Keeping your cat cool in the dog days of summer is easier than you think. Cats, the feline embodiment of a solar deity, luxuriate in sun puddles soaking up enough rays to power a small appliance. But even avid sun-worshippers are vulnerable to the effects of hot weather including dehydration and heatstroke. Here are some tips to help cool cats beat the heat in the dog days of summer. #Coolcats
By Ramona Marek
Water. Always make sure your cat has access to plenty of fresh, clean, cool water throughout the day. Set up water stations in a variety of places in your home in locations away from food dishes. “Refresh several times a day if your water bowls are outside or if you do not have air conditioning. For a little bit of fun you can put ice cubes in the water that will keep it cool and provide playtime enrichment,” says Marci Koski, PhD, certified cat behavior and training consultant, owner of Feline Behavior Solutions.
Cool spot. Provide cool, shady spots in your home and yard, if your cat goes outside. Inside your home you’ll likely find your cat stretched out on tile, porcelain or concrete flooring to cool down. Some cats seek a shady corner or get away place, closed curtains create a shaded area. My cats retire to their carriers for a cat cave retreat. The carriers are in a shady corner, have plush cushions, are set up as a water station, and stay out all year. Bonus: they aren’t afraid to get in when it’s time to travel.
Air circulation. Open windows to create a breeze, especially in the early mornings and evenings. Again, drawing the curtains help keeps it cool. Dr. Koski advises to check the screens to make sure they don’t easily pop out of the window. Adding a fan also helps stir the air, especially if you don’t have air conditioning. Tip: put a frozen water bottle in front of the fan for chilled air.
Grooming. Brush your cat more often; this removes excess fur that lightens the coat and allows more air to flow the fur to keep cool. You may consider a summer clip for longhaired cats. White cats, cats with white ears and face, and pink skin are susceptible to sunburn. Keep these kitties out of direct sunlight during midday.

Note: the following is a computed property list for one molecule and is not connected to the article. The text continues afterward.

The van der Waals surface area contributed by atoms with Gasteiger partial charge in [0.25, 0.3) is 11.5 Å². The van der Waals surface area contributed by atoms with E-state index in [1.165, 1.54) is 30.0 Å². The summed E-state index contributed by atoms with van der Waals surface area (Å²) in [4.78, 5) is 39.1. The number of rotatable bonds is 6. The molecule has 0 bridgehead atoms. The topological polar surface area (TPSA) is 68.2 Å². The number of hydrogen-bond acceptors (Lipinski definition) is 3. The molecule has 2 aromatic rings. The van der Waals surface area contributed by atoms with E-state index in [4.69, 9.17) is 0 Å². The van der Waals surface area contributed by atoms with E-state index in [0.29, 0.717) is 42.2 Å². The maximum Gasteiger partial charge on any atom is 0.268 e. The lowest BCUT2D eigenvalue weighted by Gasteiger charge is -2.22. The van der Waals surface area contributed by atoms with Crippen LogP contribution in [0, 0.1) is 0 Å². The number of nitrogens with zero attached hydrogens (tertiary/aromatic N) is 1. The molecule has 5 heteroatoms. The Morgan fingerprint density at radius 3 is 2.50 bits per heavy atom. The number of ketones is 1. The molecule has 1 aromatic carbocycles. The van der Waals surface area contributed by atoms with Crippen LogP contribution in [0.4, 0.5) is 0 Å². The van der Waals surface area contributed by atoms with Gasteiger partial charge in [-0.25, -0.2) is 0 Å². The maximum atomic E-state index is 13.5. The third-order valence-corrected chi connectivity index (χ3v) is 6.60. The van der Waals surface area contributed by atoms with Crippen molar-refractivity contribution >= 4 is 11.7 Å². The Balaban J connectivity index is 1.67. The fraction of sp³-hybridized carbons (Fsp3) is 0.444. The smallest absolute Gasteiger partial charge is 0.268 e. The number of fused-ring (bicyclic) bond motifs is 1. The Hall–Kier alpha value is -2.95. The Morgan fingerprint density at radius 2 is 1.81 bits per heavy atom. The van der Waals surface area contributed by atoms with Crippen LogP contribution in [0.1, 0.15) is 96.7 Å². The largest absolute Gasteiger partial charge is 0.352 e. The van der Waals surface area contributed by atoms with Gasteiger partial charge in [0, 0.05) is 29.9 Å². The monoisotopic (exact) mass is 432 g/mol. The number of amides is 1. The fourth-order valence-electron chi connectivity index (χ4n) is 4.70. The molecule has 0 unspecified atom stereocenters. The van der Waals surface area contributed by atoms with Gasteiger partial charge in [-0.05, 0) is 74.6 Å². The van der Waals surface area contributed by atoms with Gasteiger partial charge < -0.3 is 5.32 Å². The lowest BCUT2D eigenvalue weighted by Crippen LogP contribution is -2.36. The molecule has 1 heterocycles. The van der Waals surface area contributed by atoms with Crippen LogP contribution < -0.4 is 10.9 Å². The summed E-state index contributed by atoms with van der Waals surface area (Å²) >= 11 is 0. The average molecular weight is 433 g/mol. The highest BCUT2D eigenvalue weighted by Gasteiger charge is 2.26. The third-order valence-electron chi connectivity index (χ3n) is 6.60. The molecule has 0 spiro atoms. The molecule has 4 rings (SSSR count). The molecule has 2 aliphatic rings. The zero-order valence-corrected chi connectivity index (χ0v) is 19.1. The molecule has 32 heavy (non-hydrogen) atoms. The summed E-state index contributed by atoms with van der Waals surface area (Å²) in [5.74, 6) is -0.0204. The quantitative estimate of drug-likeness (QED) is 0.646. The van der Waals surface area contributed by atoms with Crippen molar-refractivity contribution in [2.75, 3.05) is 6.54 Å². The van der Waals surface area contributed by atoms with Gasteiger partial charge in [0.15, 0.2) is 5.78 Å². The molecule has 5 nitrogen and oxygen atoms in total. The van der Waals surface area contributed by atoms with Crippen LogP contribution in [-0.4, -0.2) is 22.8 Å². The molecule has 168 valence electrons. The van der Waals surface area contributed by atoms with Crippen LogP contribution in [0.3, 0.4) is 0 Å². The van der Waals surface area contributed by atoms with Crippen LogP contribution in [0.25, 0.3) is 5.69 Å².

Cats naturally cool down by grooming themselves, the wet saliva evaporates which generates a cooling reaction, similar to what happens when we sweat. You may assist your cat in this activity by gently wiping a cool, damp (not dripping cold) towel across the body, tummy and top of the head.
Keep it chill. Limit playtime to cooler times of the day, this is especially important for kittens and senior cats who are at greater risk of heatstroke. “If the temperature is extra hot and not cooling down at night, wait until another day; it’s okay to miss a day of rigorous exercise,” says Dr. Koski. Give you cat a special chilled treat, a feline version of an ice cream truck. “You can give your cat ice cubes with treats in them (like catnip, or freeze tuna water in an ice tray) or make a wet-food catsicle,” suggests Dr. Koski.
Heatstroke. One of the most serious conditions in summer is heatstroke. Senior cats, kittens and cats with shortened faces and muzzles, like Persians, need extra precaution in hot, humid weather. Know the warning signs of heatstroke. Dr. Koski warns, “If you see your cat panting, drooling, vomiting, being excessively lethargic, has a fever, rapid pulse or collapses, get to your vet right away. Heatstroke is no joke—it can cause permanent organ damage or death.”
With a few warm weather precautions your feline sun-worshipper can be safe and have summer fun.